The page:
The course also contains practical help with how to write a CV, interviews and assessment centres. Students from other CDTs across the country also attend the course, and new contacts and friendships are made. This is a very popular course, with almost all students saying they find it useful, stimulating and enjoyable.
We are also keen to encourage you to think about careers in the media. Imperial is well known in the media for the MSc on Science Communication run by the Humanities Faculty. You will receive training in science communication from these experts. You will also have plenty of opportunities to engage in outreach activities to share your knowledge and passion for science with school children, teachers and other members of the public. Communication is at the heart of these outreach activities, and our Outreach Officer, Nic Harrigan, will provide you with superb one-to-one training in these activities.
Another career which might interest you is science policy. The Government and learned societies, such as the Royal Society, rely heavily on individuals who can advise them about the ever-changing roles of science in society. They include ethical issues arising in science, technology transfer from universities, issues of national strategic significance such as education and energy supply, mitigating the consequences of climate change, raising the profile and funding of science, the supply of scientists and engineers for the economy, and so on. This is extremely important work, and it affects the lives of everyone throughout the country.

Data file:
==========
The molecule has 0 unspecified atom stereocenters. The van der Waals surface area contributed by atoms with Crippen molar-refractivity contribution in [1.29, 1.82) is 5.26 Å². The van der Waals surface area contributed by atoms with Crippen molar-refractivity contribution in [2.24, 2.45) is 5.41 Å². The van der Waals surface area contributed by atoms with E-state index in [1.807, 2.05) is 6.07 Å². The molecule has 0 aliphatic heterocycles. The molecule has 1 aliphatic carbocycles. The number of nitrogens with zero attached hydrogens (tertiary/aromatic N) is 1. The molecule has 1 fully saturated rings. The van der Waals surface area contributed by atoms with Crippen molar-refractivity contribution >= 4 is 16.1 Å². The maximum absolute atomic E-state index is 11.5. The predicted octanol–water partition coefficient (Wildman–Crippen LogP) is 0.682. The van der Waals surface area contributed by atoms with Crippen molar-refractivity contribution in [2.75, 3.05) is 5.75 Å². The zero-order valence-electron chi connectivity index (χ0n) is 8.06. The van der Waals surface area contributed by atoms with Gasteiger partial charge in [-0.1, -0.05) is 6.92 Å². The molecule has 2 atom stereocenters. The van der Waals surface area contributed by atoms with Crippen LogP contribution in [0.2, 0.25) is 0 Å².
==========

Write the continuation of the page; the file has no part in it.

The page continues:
Many other careers will be available to you once you graduate. You will hear about some of them in master classes given by extraordinary people who have had very distinguished careers. You will discover how these people got started in their careers, what motivated them, how they created the opportunities which enabled them to progress so far, the pitfalls they avoided, and so on.
One of the most widespread aspirations many science PhD students share is to become academics, ultimately professors. It is likely this aspiration is widespread because so many students are unaware of the enormous range of fulfilling and influential careers available outside academe. This appears to be a systemic failure of higher education in the UK. In the TSM-CDT we will encourage you to think about alternatives. We certainly do not wish to deflect the most academically inclined students from an academic career path. But a decision to try to become an academic is not to be taken lightly. A central aim of the TSM-CDT is to put you in a position where the widest possible range of rewarding and enjoyable careers is within your grasp, to enable you to make a more informed decision and fulfill your potential.